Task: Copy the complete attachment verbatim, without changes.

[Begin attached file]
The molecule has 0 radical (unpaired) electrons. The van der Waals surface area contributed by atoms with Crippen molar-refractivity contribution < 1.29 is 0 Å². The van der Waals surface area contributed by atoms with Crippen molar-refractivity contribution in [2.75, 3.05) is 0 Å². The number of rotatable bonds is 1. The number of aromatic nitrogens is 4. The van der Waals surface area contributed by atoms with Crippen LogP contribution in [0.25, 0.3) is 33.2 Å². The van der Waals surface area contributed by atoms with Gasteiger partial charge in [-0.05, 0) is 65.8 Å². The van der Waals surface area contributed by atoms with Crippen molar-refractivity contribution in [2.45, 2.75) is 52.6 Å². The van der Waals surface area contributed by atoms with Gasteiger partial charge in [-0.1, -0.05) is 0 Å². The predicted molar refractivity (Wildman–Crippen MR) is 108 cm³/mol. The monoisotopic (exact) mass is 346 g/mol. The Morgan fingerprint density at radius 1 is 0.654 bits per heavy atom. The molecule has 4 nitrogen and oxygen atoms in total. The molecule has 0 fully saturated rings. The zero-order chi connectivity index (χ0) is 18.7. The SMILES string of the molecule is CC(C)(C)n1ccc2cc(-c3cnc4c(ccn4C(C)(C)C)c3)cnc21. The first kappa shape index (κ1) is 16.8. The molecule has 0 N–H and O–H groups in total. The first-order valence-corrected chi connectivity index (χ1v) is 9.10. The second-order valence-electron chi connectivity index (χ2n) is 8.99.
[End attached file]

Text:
The molecule has 0 radical (unpaired) electrons. The van der Waals surface area contributed by atoms with Crippen molar-refractivity contribution < 1.29 is 0 Å². The van der Waals surface area contributed by atoms with Crippen molar-refractivity contribution in [2.75, 3.05) is 0 Å². The number of rotatable bonds is 1. The number of aromatic nitrogens is 4. The van der Waals surface area contributed by atoms with Crippen LogP contribution in [0.25, 0.3) is 33.2 Å². The van der Waals surface area contributed by atoms with Gasteiger partial charge in [-0.05, 0) is 65.8 Å². The van der Waals surface area contributed by atoms with Crippen molar-refractivity contribution in [2.45, 2.75) is 52.6 Å². The van der Waals surface area contributed by atoms with Gasteiger partial charge in [-0.1, -0.05) is 0 Å². The predicted molar refractivity (Wildman–Crippen MR) is 108 cm³/mol. The monoisotopic (exact) mass is 346 g/mol. The Morgan fingerprint density at radius 1 is 0.654 bits per heavy atom. The molecule has 4 nitrogen and oxygen atoms in total. The molecule has 0 fully saturated rings. The zero-order chi connectivity index (χ0) is 18.7. The SMILES string of the molecule is CC(C)(C)n1ccc2cc(-c3cnc4c(ccn4C(C)(C)C)c3)cnc21. The first kappa shape index (κ1) is 16.8. The molecule has 0 N–H and O–H groups in total. The first-order valence-corrected chi connectivity index (χ1v) is 9.10. The second-order valence-electron chi connectivity index (χ2n) is 8.99.